The earliest beginnings of synthetic rubber, just like natural rubber, were also from a tree in the jungles of Brazil, but not the way you might think.
It is hot and humid in the Brazilian rainforest; the buzz of the insects is almost deafening, and the threat of being toted off by one of the larger specimens is constant. The sounds of the myriad birds fill the air, and the roar of some large carnivore occasionally breaks through the din. All in all, an average day in the jungle. The Chevalier de Claussen and his entourage swing their machetes, hacking through the thick vegetation, forging into the unknown. All the hacking and forging comes to an abrupt halt, however, when the Chevalier, encounters an odd tree.
That odd tree is known by it's Latin name as Hancornia speciosa, but the locals call it the mangaba. This medium sized tree produces a small, red fruit, about the size of a plum, with thin skin and sweet flesh. The odd thing about this tree is that the fruit also produces latex, the starting material for natural rubber.
This discovery intrigued the Chevalier, or maybe his mind was clouded by the heat. Whatever the reason, in 1856, the Chevalier de Claussen published his bizarre findings in the Journal of the Franklin Institute. Here's what the Chevalier had to say about the mangaba tree:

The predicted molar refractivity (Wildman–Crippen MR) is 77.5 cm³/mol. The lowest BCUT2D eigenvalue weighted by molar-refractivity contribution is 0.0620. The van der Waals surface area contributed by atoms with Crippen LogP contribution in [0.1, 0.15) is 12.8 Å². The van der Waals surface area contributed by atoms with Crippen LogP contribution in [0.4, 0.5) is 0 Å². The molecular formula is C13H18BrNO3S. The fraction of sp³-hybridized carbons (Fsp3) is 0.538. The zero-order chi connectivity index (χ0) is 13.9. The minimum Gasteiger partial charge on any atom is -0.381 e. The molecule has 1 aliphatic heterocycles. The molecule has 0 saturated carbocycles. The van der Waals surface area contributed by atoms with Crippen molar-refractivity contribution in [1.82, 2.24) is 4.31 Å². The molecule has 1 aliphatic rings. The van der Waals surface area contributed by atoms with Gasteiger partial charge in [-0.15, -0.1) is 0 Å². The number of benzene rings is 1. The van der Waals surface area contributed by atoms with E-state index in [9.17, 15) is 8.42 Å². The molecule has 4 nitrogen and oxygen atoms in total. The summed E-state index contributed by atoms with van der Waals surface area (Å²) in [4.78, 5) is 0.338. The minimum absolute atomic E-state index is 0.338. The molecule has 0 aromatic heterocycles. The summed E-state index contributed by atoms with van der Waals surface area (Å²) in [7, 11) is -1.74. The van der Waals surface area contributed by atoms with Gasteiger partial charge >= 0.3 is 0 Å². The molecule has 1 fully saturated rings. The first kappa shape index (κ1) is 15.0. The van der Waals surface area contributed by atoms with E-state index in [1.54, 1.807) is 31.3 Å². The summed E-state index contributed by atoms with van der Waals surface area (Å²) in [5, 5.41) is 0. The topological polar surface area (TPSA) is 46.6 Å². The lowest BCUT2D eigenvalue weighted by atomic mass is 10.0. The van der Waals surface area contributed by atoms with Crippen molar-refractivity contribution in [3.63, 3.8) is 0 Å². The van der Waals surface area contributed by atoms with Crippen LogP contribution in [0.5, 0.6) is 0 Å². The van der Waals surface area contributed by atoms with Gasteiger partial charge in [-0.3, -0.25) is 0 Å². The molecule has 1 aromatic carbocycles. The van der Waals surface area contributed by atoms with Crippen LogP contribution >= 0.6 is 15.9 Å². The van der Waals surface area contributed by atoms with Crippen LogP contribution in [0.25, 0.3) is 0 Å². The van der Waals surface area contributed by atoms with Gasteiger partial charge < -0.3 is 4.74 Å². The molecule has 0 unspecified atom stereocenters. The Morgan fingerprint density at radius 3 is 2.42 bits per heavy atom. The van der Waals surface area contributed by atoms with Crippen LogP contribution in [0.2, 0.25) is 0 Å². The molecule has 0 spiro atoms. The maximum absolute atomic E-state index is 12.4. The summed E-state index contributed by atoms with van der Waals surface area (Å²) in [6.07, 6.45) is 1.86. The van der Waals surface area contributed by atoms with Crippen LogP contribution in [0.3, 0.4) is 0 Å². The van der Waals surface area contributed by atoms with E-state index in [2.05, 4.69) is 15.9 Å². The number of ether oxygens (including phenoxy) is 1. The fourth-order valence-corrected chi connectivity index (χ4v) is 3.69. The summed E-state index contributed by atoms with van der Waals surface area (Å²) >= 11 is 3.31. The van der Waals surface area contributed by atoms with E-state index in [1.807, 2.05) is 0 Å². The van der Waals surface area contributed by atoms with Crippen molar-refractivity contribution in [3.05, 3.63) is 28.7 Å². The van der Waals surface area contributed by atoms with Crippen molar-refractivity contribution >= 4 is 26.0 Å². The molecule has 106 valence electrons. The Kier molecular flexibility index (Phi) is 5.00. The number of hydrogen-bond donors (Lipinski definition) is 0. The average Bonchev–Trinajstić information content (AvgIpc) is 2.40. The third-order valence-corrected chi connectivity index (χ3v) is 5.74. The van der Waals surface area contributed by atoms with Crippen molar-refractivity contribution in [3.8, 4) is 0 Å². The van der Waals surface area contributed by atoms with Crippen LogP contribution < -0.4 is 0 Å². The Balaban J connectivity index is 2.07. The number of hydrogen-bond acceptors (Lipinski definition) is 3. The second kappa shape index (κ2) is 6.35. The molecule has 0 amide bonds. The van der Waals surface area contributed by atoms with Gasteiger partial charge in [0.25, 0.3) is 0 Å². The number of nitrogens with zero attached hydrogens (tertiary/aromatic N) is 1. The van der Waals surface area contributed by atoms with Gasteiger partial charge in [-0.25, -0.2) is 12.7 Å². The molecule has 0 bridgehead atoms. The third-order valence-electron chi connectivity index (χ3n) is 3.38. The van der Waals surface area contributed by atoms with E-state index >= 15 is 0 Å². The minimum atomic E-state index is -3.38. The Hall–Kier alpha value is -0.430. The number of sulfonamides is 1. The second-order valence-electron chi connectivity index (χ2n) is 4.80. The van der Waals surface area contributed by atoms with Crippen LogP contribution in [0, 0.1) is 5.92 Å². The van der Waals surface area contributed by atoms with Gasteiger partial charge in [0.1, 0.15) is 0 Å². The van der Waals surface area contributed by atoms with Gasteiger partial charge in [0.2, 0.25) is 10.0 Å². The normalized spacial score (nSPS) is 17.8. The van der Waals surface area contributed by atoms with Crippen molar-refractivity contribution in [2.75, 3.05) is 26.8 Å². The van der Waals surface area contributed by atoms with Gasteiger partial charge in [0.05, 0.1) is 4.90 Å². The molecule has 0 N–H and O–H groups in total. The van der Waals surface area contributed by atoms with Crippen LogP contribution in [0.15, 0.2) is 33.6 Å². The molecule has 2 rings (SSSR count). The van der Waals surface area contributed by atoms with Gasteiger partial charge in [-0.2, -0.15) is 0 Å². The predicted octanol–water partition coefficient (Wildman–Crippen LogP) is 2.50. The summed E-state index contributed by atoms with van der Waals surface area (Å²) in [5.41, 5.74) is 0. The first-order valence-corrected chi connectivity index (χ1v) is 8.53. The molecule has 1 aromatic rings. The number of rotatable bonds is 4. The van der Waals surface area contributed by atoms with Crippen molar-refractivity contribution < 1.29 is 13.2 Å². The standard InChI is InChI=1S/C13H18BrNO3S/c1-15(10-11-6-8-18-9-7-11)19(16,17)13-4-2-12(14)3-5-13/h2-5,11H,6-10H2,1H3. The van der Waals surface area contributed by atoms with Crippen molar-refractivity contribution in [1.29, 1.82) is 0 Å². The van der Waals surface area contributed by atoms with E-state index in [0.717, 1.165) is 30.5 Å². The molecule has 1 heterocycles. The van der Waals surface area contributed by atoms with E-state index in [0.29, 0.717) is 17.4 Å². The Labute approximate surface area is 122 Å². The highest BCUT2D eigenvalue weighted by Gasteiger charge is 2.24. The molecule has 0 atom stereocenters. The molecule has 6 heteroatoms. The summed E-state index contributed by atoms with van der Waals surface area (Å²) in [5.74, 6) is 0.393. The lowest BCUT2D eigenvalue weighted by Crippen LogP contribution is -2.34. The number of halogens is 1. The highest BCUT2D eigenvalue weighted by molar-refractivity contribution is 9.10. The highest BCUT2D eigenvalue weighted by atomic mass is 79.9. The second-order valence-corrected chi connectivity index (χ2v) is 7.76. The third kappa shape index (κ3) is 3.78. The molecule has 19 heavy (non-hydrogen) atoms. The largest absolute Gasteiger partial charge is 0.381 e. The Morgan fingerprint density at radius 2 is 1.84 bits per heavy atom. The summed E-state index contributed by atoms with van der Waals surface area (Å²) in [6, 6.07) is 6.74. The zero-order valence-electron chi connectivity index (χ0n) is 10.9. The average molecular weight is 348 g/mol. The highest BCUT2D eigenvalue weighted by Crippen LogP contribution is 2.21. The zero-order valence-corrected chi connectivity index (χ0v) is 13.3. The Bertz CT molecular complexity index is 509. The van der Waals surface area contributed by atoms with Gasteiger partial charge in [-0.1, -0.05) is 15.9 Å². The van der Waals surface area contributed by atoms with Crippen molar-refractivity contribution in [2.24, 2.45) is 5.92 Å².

It bears a fruit . . . full of a milky juice, which is liquid India rubber. To be eatable this fruit must be kept two to three weeks . . . in which time all the India rubber disappears or is converted into sugar. . . . The change of India rubber into sugar, led me to suppose that gutta percha, India rubber and similar compounds contained starch. . . . A great number of compounds of the gutta percha and India rubber class may be formed by mixing starch, gluten or flour with tannin and resinous or oily substances.Well, today we know that the Chevalier was wrong, India rubber is made up of isoprene units, not sugars. We cannot ridicule him for his mistake, though; he was merely analyzing his observations and arriving at a conclusion that made sense. He didn't have complicated equipment out in the jungle to analyze the latex, and if he took the fruit back home, the latex would be gone. It was a good idea based on good science; it was just wrong.
Whether his way of making rubber was wrong or right, the Chevalier de Claussen is attributed as the first person to propose the synthesis of rubber.
While the Chevalier de Claussen is writing about synthesizing rubber from flour, this is going on in the rest of the world in 1856:
Sir William H. Perkin develops the first synthetic dye: mauve or aniline purple.
Joshua C. Stoddar builds the first practical calliope.
Gail Borden receives a patent for the first successful milk condensing process.
The first Neanderthal fossils are found in the Neander Valley near Dusseldorf, Germany.
2. Wolf, Howard and Ralph. Rubber: A Story of Glory and Greed. New York: Covici, Friede, 1936.